• Entrapment of food under the operculum: During chewing there will be entrapment of a small amount of food under the opeculum which is very difficult to clean due to the lack of access in the corner of the mouth. Bacteria invade the impacted  food in the pocket under the operculum and the decay will lead to inflammation.

Causative Organisms:

  • Streptococci
  • Anaerobic Bacteria
  • And most normal oral flora


Pathogenesis is the explanation of the procedure in which Pericoronitis Starts and the complications caused due to it.  This is a flowchart which depicts the predisposing factors, clinical features and the complications caused due to pericoronitis.

perichoronitis pathogenesis
pericoronitis pathogenesis – ((Click on the image for zooming in))

Clinical Features:

Mild Pericoronitis: 

  • Localized Tissue Swelling and Redness
  • Soreness
  • Continuous dull pain
  • Localized Increase in temperature
  • Localized Enlargement of Lymph nodes

Acute Pericoronitis:

  • Caused due to trauma from the upper maxillary molar occlusion at the retromolar region.
  • Inflammation of the Operculum
  • Severe Redness, Soreness
  • Continuous severe localized pain
  • Localized intra oral swelling
  • Trismus
  • Pungent odor and halitosis
  • Tenderness and Enlargement of lymph node locally
  • Fever and Malaise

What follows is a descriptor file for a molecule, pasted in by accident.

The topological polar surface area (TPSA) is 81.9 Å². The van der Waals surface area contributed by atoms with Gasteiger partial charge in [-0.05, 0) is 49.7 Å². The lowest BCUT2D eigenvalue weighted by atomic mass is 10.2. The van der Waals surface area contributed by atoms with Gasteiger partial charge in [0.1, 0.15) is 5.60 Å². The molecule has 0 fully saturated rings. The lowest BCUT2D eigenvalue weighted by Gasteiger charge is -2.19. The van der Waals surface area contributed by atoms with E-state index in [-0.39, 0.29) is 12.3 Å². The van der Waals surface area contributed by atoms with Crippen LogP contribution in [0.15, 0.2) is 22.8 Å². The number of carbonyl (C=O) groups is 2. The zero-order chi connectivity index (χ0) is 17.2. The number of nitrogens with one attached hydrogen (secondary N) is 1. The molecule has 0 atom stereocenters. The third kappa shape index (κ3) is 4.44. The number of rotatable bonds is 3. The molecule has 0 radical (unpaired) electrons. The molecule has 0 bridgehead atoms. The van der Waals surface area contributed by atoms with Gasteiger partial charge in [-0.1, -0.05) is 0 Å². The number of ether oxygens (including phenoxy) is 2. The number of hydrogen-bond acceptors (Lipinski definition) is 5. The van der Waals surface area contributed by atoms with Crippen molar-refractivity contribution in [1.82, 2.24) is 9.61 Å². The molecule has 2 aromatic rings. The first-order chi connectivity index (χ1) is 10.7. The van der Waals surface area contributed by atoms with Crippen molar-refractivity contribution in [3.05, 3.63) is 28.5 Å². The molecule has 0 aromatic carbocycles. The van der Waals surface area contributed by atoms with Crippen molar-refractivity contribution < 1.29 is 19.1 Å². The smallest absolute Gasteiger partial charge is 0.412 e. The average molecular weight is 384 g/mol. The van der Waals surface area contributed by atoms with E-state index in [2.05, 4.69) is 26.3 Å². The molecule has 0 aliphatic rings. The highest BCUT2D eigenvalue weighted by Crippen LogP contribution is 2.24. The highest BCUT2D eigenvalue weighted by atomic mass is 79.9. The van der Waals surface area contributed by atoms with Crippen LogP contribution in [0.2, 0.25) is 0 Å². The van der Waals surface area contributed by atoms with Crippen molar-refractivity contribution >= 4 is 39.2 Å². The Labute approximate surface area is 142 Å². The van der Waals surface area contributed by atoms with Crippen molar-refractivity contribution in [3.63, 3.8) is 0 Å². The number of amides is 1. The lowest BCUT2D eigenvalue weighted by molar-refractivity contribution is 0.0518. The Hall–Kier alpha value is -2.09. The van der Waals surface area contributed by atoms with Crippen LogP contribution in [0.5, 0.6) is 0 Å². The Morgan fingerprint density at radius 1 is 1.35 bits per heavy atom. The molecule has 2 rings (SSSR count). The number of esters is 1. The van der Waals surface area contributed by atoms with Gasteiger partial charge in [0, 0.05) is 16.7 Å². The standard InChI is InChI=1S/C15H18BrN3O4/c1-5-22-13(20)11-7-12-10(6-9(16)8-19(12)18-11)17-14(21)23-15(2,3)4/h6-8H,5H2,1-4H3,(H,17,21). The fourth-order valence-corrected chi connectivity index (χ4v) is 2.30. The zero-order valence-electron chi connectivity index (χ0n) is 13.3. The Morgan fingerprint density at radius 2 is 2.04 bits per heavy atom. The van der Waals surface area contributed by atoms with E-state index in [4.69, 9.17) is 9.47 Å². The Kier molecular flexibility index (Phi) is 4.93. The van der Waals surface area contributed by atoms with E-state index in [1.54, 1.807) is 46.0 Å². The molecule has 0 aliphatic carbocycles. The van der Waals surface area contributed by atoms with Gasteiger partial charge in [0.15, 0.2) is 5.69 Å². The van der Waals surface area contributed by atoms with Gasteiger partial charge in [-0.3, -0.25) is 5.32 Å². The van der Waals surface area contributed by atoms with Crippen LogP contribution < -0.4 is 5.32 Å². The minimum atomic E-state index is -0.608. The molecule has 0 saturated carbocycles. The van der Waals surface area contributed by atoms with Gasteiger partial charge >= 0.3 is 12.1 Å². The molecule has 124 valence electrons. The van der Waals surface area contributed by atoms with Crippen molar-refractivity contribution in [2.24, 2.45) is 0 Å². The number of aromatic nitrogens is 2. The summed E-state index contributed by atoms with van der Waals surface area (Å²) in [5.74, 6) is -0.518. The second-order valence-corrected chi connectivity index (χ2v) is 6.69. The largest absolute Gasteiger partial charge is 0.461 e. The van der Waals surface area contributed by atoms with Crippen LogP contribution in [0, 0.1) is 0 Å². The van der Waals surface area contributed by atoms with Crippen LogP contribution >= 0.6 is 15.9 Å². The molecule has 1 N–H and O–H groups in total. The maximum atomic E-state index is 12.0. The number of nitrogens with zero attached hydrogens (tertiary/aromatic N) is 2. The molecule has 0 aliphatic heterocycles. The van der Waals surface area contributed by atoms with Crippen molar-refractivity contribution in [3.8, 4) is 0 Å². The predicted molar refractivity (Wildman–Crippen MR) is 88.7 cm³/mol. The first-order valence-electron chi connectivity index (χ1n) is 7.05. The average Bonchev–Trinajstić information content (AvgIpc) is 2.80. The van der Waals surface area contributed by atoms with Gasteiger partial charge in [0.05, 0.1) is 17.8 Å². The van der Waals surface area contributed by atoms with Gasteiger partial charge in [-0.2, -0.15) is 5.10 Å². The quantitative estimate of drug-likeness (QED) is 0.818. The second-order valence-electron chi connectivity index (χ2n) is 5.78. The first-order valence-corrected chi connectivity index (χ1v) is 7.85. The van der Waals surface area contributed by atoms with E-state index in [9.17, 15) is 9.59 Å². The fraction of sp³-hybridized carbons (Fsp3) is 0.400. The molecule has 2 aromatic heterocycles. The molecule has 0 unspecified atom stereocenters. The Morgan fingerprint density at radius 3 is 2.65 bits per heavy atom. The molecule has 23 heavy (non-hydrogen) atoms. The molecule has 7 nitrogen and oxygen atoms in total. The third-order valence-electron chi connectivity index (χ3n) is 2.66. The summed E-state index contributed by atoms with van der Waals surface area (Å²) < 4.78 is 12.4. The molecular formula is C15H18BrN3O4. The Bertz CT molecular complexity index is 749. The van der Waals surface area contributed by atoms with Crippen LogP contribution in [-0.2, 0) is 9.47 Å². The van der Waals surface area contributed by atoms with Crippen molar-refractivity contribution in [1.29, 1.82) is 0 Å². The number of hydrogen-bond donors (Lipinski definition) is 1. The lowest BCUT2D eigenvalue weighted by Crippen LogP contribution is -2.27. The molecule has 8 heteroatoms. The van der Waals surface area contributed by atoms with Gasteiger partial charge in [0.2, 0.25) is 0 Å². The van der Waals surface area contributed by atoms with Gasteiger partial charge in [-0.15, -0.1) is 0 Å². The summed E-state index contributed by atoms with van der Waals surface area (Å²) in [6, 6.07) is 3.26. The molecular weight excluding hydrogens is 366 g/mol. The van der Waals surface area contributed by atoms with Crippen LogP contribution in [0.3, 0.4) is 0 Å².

• Leucocytosis
  • Dyspahgia, Pyrexia associated with tachycardia can be seen if neglected

pericoronitis - pericoronal pouch or operculum

Sub Acute Phase of Pericoronitis:

  • Intra Oral and Extra Oral Swelling is seen
  • Severe Trismus
  • Fever and Malaise
  • Severe Pain and tenderness in the retromolar region
  • Inflammation extends to the muscles of mastication
  • Halitosis
  • Dysphagia, Pyrexia and Tachycardia are severe
  • Ulceration of the Operculum is more prominently seen
  • Regional Lymphnode Tederness and Enlargement
  • Pericoronal Pus Discharge
  • Fascial Space infections of he mandibular Ramus and Lateral Neck

Chronic Pericoronitis:

  • Recurring inflammation and infection in the pericoronal region
  • Dull pain in the pericoronal region
  • Halitosis and bad taste in the oral cavity

Histologic Features:

Epithelium of the Operculum has:

  • Increased Vascularity
  • Hyperplasia
  • Intercellular edema
  • Leukocytic infiltration
  • Diffused infiltration of plasma cells